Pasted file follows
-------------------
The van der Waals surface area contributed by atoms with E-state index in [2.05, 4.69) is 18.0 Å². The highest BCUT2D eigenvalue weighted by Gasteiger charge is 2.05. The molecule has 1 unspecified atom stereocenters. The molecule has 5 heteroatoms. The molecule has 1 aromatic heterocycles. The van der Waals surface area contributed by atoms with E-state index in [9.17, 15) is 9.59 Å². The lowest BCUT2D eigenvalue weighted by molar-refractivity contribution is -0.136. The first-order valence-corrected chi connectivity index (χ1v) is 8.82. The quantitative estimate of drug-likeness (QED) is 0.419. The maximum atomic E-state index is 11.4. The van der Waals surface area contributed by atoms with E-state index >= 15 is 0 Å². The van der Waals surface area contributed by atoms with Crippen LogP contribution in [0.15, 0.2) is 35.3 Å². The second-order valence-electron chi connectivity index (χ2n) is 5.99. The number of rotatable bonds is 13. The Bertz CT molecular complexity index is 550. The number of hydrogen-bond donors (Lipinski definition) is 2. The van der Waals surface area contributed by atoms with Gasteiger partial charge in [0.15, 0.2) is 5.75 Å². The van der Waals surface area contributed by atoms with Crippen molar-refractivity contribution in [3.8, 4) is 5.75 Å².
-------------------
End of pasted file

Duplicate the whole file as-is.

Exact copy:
The van der Waals surface area contributed by atoms with E-state index in [2.05, 4.69) is 18.0 Å². The highest BCUT2D eigenvalue weighted by Gasteiger charge is 2.05. The molecule has 1 unspecified atom stereocenters. The molecule has 5 heteroatoms. The molecule has 1 aromatic heterocycles. The van der Waals surface area contributed by atoms with E-state index in [9.17, 15) is 9.59 Å². The lowest BCUT2D eigenvalue weighted by molar-refractivity contribution is -0.136. The first-order valence-corrected chi connectivity index (χ1v) is 8.82. The quantitative estimate of drug-likeness (QED) is 0.419. The maximum atomic E-state index is 11.4. The van der Waals surface area contributed by atoms with E-state index >= 15 is 0 Å². The van der Waals surface area contributed by atoms with Crippen LogP contribution in [0.15, 0.2) is 35.3 Å². The second-order valence-electron chi connectivity index (χ2n) is 5.99. The number of rotatable bonds is 13. The Bertz CT molecular complexity index is 550. The number of hydrogen-bond donors (Lipinski definition) is 2. The van der Waals surface area contributed by atoms with Gasteiger partial charge in [0.15, 0.2) is 5.75 Å². The van der Waals surface area contributed by atoms with Crippen molar-refractivity contribution in [3.8, 4) is 5.75 Å².